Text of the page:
From one seed a whole handful:
that was what it meant to say
“the bounty of the earth.”
~J. M. Coetzee
What do you see in this photo? Obviously it’s a plant of some kind, but that’s not what I see when I look at it nor is it the true import of the image. Okay, so what more, you might ask, is there to see? Well, first I see a miracle, then I see God’s grace, next I see beauteous splendor, and finally I see a divine promise. Really, all that, in a nondescript, green cup-like object? Indeed I do! This large sunflower obviously has yet to open; nevertheless and even though the flower is not visible, I see great beauty in the fringed “cup” that’s holding what I know to be a stunning yellow sunflower. I also see great promise in it for I know that when the sunflower does emerge and mature, it will proffer an enormous amount of seeds which will not only guarantee ever-lasting continuance but also provide food to sustain living beings. The miracle in it is three-fold: 1.) it came forth from a small black particle buried beneath dirt, pain old, ordinary dirt, 2.) it’s growing in my garden although I did not sow it there, and 3.) it has not only survived neglect and lack but it has also thrived and grown to a height of six feet. As for grace, God’s amazing grace was promised us countless eons ago and this plant is just one more wondrous proof of life that He was and is still the faithful Steward of all that He has made.
Not all things are blest, but
the seeds of all things are blest.
The blessing is in the seed.
Then God said, “Let the land produce vegetation: seed-bearing plants and trees on the land that bear fruit with seed in it, according to their various kinds.” And it was so. ~Genesis 9:11 ✝
Sit by the edge of the dawn / and the sun will rise for you.
Sit by the edge of the night / and the stars will shine for you.
Sit by the edge of the stream / and the nightingale will sing for you.
Sit by the edge of silence / and God will speak to you.
~from an ancient Hindu text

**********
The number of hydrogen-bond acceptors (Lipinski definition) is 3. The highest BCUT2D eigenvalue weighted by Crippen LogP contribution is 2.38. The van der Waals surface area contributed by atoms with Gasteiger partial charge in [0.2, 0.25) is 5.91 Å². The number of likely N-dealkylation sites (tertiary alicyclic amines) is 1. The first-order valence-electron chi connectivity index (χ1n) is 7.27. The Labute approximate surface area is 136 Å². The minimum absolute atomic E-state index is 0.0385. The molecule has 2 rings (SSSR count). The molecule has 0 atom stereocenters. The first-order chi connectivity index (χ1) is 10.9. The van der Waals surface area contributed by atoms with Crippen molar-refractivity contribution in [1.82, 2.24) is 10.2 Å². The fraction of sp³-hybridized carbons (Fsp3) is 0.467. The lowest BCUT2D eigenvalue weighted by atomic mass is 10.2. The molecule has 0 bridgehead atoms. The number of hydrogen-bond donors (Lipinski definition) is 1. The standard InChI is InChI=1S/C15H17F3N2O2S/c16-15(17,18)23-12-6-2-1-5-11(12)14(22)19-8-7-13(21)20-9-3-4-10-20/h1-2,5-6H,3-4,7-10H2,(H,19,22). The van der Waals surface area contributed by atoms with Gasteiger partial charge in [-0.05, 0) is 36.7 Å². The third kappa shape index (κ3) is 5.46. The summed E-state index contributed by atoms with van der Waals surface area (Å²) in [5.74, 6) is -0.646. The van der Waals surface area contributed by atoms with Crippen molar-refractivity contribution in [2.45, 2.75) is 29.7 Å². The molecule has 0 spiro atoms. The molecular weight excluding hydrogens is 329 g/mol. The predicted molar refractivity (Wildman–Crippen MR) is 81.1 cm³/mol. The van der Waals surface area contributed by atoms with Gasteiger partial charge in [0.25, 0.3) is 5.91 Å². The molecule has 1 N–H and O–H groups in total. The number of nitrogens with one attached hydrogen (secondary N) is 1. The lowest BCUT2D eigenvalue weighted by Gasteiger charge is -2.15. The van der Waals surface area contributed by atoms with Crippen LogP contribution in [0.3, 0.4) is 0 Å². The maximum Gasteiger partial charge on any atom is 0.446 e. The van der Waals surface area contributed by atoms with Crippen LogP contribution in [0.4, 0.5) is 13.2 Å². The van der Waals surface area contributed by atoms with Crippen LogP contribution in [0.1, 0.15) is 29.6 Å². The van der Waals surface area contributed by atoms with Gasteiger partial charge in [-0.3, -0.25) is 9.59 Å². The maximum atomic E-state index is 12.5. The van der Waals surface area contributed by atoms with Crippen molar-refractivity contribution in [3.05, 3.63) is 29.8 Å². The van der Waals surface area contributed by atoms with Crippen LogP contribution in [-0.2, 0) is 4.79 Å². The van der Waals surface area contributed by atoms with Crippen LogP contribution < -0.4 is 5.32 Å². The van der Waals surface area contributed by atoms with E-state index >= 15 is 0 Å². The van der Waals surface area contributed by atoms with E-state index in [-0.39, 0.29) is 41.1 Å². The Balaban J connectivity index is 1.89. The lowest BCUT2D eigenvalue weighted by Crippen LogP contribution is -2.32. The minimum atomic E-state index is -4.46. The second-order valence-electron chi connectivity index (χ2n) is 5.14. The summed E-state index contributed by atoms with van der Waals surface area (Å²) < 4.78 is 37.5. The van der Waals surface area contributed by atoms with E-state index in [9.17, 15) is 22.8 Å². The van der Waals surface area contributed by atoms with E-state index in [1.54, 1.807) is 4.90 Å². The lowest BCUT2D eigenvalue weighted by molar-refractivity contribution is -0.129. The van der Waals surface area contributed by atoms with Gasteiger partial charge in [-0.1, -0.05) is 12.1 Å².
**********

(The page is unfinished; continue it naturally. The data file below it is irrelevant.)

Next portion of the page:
“The semi-colon tells you that there is still some question about the preceding full sentence; something needs to be added…It is almost a greater pleasure to come across a semicolon than a period. The period tells you that that is that; if you didn’t get all the meaning you wanted or expected, you got all the writer intended to parcel our and now you have to move along. But with a semicolon there you get a pleasant little feeling of expectancy there is more to come; read on; it will get clearer.” ~Lewis Thomas, American doctor and essayist
I think of nature’s seasons as junctures followed by divinely positioned, albeit invisible, semi-colons because they impart “a pleasant little feeling of expectancy.” There are always more of them to be had, and it is that expectancy of “more” that keeps me hopeful not only in nature’s seasons but also in the seasons of my life when what I see tries to delude me into thinking things won’t ever change or this is the end. In the passage above from the old Hindu text the use of “slashes” and “ands” could instead have been replaced with semi-colons because there is something more that comes after each of the suggested occasions to sit and wait. In the same way, the fact that gardens keep an unfaltering “punctuation of continuance” right in front of me is one of the reasons I’m so drawn to spend time in them. I need endless expectancy that breeds hopefulness.
And you will have confidence, because there is hope; you will be protected and take your rest in safety. ~Job 11:18 ✝
**Even the two mauve hellebores in the photo look a bit like a semi-colon if one uses his/her imagination.